[Haskell-beginners] find by
Julian Arni
julian at edx.org
Wed May 15 20:37:23 CEST 2013
Thanks a lot for the response.
Yeah, I noticed that a function f :: [a] -> a needn't return an
element of the list (sum, for instance, rarely does), and so from that
perspective I shouldn't be too hopeful. But it doesn't seem all that
pleasant, and probably will be quite repetitive, otherwise. The actual
fn I have is:
fFirst = (head .) . intersect -- Some empty-list checks around it
too, but they're irrelevant for exposition
One of the lists fFirst takes as argument - call it xs - shows up, in
basically a 'zipped' format in other lists (i.e., map fst, map snd,
etc. over those lists is xs). The other list - call is ys - only
exists as a simple list (not of tuples). So yeah,
fNew = head $ filter (\(_,x) -> x `elem` ys)
Would work, I suppose. But the ugly thing is that for each n, given a
list of n-tuples s.t. mapping (\(_,)^n x -> x) over the list returns
my original xs [where here (_,)^n is meta-speak for _, repeated n
times], not only do I have to rewrite this (which I half-expect, given
that I'm working with tuples), but calculations which are intuitively
'the same' are going to have to be done multiple times (I think). It
looks ugly and inefficient.
(P.S.: Might there be some html/mime issues in the list archive?
Possibly some characters aren't properly escaped - I don't really know
- but in the archive my previous emails were all truncated).
On Wed, May 15, 2013 at 2:03 PM, Brent Yorgey <byorgey at seas.upenn.edu> wrote:
> On Wed, May 15, 2013 at 01:09:37PM -0400, Julian Arni wrote:
>> (Truncated again - trying plain text. Sorry for the spam.)
>>
>> I have a function that, simplifying a little, looks like this:
>>
>> fn :: [a] -> a
>> fn = (head .) . takeWhile $ (\_ -> True)
>>
>> From this, I want a function with the signature fn' :: [(x,a)] ->
>> (x,a) such that:
>>
>> snd $ fn' (zip [x] [a]) = fn [a]
>>
>> I can see ways of doing this by altering fn, or by repeating some of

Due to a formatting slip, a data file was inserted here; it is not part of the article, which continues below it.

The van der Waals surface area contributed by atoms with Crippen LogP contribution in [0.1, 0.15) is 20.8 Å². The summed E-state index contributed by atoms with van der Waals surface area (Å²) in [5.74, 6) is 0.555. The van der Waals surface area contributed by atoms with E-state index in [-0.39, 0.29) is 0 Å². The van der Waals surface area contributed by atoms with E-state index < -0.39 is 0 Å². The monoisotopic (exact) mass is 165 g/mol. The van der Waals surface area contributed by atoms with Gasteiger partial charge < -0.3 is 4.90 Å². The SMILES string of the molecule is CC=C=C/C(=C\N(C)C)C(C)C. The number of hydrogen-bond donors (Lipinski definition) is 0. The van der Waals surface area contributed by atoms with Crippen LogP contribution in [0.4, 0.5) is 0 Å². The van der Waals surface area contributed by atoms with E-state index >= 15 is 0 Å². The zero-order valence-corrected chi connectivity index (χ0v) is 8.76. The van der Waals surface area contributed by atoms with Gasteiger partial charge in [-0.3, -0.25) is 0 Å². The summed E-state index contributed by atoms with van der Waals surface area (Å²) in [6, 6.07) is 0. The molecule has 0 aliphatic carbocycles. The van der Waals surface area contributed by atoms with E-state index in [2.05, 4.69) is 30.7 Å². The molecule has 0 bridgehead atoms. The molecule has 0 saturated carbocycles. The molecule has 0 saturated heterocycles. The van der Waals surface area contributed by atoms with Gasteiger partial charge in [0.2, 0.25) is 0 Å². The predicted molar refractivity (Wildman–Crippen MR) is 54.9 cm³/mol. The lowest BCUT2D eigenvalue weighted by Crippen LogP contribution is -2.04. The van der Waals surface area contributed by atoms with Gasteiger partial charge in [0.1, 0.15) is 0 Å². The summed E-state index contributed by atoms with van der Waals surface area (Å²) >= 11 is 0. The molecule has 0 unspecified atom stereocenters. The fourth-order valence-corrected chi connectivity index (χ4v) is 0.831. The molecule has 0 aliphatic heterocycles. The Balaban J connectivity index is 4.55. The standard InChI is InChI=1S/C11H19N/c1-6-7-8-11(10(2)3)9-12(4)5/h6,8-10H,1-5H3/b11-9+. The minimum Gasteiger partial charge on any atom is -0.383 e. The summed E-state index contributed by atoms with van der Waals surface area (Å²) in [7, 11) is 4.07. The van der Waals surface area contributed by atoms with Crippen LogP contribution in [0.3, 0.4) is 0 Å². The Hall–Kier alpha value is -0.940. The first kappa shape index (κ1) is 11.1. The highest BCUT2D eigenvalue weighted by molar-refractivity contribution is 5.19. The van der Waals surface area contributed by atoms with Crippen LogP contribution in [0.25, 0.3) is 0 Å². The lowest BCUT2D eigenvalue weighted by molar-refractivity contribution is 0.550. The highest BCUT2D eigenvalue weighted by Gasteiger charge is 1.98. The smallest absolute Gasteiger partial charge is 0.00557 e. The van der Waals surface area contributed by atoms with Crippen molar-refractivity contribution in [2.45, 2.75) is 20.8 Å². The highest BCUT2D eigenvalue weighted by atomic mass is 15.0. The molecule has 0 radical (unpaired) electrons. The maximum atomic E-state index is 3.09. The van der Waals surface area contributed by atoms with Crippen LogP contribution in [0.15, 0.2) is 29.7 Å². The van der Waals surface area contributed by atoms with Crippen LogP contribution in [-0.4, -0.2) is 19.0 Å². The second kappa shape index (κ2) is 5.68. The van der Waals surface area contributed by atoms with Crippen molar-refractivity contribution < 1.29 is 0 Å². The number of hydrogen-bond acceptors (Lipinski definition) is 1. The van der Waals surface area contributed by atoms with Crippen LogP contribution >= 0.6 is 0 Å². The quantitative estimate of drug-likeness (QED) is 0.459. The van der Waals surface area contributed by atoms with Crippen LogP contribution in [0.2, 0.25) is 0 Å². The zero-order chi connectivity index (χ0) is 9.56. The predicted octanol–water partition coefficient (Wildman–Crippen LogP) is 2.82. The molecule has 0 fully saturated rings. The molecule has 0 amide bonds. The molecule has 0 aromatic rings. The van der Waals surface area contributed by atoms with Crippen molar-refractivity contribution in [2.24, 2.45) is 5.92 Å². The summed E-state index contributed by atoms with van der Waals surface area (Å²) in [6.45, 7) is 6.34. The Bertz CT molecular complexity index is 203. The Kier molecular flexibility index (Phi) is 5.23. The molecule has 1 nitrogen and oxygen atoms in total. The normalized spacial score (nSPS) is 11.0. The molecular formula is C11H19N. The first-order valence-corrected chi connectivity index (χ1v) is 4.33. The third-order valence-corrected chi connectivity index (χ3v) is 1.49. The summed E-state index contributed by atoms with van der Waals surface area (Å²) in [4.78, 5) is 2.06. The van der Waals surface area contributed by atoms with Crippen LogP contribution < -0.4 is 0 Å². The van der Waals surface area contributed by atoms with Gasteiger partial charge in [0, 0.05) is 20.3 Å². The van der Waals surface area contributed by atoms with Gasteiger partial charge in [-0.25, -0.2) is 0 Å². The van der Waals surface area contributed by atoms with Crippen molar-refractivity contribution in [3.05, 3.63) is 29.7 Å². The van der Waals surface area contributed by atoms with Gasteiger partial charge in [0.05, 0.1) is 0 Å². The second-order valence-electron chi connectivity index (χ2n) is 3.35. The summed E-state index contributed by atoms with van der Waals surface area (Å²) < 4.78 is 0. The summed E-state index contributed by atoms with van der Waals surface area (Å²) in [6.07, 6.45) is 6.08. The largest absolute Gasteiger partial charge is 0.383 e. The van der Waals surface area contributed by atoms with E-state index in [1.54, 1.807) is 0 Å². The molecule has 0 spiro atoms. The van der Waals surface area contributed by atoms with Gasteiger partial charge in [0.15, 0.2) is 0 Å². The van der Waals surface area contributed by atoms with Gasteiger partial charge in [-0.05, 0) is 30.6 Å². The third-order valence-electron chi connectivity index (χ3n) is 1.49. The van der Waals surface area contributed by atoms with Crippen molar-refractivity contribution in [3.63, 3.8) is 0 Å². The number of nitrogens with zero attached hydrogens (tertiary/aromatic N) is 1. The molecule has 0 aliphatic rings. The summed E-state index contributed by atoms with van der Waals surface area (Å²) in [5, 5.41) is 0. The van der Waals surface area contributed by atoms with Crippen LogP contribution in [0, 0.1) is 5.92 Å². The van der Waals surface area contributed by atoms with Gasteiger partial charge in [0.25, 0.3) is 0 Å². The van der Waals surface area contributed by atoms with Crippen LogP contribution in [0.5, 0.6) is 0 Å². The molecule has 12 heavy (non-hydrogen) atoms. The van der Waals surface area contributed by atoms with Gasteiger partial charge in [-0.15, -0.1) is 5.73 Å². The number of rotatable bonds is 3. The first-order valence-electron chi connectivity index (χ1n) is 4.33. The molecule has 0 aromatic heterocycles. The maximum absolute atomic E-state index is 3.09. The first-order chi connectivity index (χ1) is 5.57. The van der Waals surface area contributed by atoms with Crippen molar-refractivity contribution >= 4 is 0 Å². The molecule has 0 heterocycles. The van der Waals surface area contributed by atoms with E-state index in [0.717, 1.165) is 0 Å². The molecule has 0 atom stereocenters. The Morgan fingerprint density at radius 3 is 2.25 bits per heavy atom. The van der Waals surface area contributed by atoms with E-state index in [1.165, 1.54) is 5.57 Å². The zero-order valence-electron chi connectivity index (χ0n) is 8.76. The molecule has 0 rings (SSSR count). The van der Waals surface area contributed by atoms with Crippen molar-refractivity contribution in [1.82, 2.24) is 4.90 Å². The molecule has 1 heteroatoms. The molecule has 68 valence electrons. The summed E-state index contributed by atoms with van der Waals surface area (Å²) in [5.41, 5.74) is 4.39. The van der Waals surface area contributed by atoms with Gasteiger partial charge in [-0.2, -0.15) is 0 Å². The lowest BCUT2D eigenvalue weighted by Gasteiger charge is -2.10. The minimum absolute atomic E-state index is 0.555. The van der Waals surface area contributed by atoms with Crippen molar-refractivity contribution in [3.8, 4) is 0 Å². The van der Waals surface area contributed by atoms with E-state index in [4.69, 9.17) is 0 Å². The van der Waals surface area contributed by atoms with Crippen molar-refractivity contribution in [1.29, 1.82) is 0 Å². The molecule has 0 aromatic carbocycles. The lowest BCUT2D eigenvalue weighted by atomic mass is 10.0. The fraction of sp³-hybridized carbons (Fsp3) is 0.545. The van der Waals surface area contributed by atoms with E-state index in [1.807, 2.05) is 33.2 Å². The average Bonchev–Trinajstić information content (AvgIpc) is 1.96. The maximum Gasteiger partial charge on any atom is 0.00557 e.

>> fn in the definition of fn', or (because in this case I know that if
>> fn xs = x, fn is returning the first x in xs and not any others), by
>> doing something nasty like:
>>
>> fn' xs = xs !! fromMaybe 0 (findIndex (\(_,a) -> a == fn (snd $
>> unzip xs)) xs )
>>
>> But it seems to me like there should be prettier solutions to this
>> (that do not involve changing the definition of fn). After all, this
>> doesn't seem like a rare pattern.
>>
>> Anyone know if in fact there's a better way to go about it?
>
> This is not possible. The problem is that given
>
> fn :: [A] -> A
>
> there is no way to tell where it found the particular value of type A
> in the list (unless, as you say, you happen to know something extra
> about the A's and how the function works). And since it takes
> specifically a list of type A, there is no way to give it a list with
> some "extra" information tagged onto the A's. Your only option is to
> generalize fn somehow.
>
> You say "this doesn't seem like a rare pattern"; as a counterpoint, I
> don't think I have ever wanted it. A function with the type of fn
> does not seem very useful -- what should it do on the empty list? And
> why not just use something like 'find' directly?
>
> -Brent
>
> _______________________________________________
> Beginners mailing list
> Beginners at haskell.org
> http://www.haskell.org/mailman/listinfo/beginners
More information about the Beginners
mailing list